Will it bring peace and harmony? Believers in these various schemes may think that it will. But what about those believers who have their own religions “stretched or mutilated” by such schemes? Are they not likely to feel hurt? It was not done with their consent, and very likely it is not in accordance with what their teachers have said. So have they not reason to feel hurt? This is where such violent methods cannot possibly produce harmony. But such schemers will even say in effect to the believers, “Oh, you do not understand your own teacher. We understand him though!” But is this likely to be so? If one wants to track this approach down to psychological motivations, a need for security is one part while the unwholesome mental factor of conceit is another.

People who employ a view such as “all-religions-are-one” are not “faith-characters.” In Buddhist psychology they would be called ”discursive-thought-characters” who tend to construct views, and unfortunately, views like this are a hindrance to developing true insight-wisdom and prevent the attainment of the viewless enlightenment. However, the results of this approach are much milder than the first. Whereas that has given rise to bloodshed and war in order to defend authority and orthodoxy (whatever these happen to be), this latter approach produces what one might call ”octopus religion”—the various attempts at all-embracing systems. The idea is not to kill off your opponents but simply to absorb them. Though this is more peaceful, who wants to be digested by another body.

May I suggest that these two extremes are both unsatisfactory as ways of relating religions together. But there is a third and very practical alternative, which is at the same time truly non-violent. Throughout history, this has been the Buddhist way of living harmoniously with men of all faiths, but one does not have to be a Buddhist to apply it to oneself, just a man of goodwill. It is simply this: “This person is a Christian, that one a Hindu, this one a Muslim, that one a Buddhist—towards all of them develop and radiate metta (loving-kindness). Be glad that they have something good for their lives. Treat them and their beliefs gently—do not hurt them or try to change them in any way. Let Christians be good Christians and full of the spirit of charity. Let Muslims be good Muslims and live at peace with others. Let Hindus be good Hindus and practise their religion with ahiṃsa (non-violence), and Buddhists be good Buddhists rejoicing in the religious riches of their neighbours. Mettaor loving-kindness is the kind of love which is not limited by one’s own desires, even those subtle wishes to make other people conform to one’s own beliefs. It cannot grow in the heart which has such biases. But it can overcome aversions and hatreds so that all beings, human or otherwise, become one’s friends. With all human beings as one’s friends one neither wishes to suppress them nor to absorb them. May they all be happy!”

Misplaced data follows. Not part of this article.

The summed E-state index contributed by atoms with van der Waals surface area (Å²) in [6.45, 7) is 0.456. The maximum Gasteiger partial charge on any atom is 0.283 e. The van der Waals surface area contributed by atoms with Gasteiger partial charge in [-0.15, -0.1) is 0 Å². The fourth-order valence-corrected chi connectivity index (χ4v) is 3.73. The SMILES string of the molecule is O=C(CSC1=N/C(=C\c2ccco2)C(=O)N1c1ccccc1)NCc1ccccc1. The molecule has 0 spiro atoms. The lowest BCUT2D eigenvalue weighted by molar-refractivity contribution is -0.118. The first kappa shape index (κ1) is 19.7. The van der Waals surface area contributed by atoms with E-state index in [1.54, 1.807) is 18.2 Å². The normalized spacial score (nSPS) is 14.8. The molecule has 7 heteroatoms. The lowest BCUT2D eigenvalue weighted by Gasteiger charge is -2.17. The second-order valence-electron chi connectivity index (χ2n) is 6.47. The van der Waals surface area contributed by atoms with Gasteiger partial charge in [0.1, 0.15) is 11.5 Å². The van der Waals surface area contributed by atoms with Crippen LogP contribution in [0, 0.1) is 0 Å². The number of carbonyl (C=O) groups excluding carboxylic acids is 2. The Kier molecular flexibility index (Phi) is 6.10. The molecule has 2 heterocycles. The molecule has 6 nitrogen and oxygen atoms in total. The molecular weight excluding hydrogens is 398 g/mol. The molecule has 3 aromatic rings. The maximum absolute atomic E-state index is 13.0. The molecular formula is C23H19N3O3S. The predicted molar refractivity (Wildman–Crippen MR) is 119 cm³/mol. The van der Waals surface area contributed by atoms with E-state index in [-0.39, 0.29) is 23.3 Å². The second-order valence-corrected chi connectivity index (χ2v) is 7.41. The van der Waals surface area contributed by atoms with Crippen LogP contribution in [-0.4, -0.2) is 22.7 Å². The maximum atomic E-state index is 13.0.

Is this not the best way to relate together all the diverse people of this world, and so, their diverse religions?

The Buddha has said in the Dhammapada:

“Not by enmity at any time are those with enmity here stilled: by non-enmity are they stilled—this is an everlasting Law.”

Source: BPS, Kandy, Sri Lanka. Bodhi Leaves No. 82. (1979). Edited for this newsletter.

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Image: Buddha Statue by George Hodan (p.d.)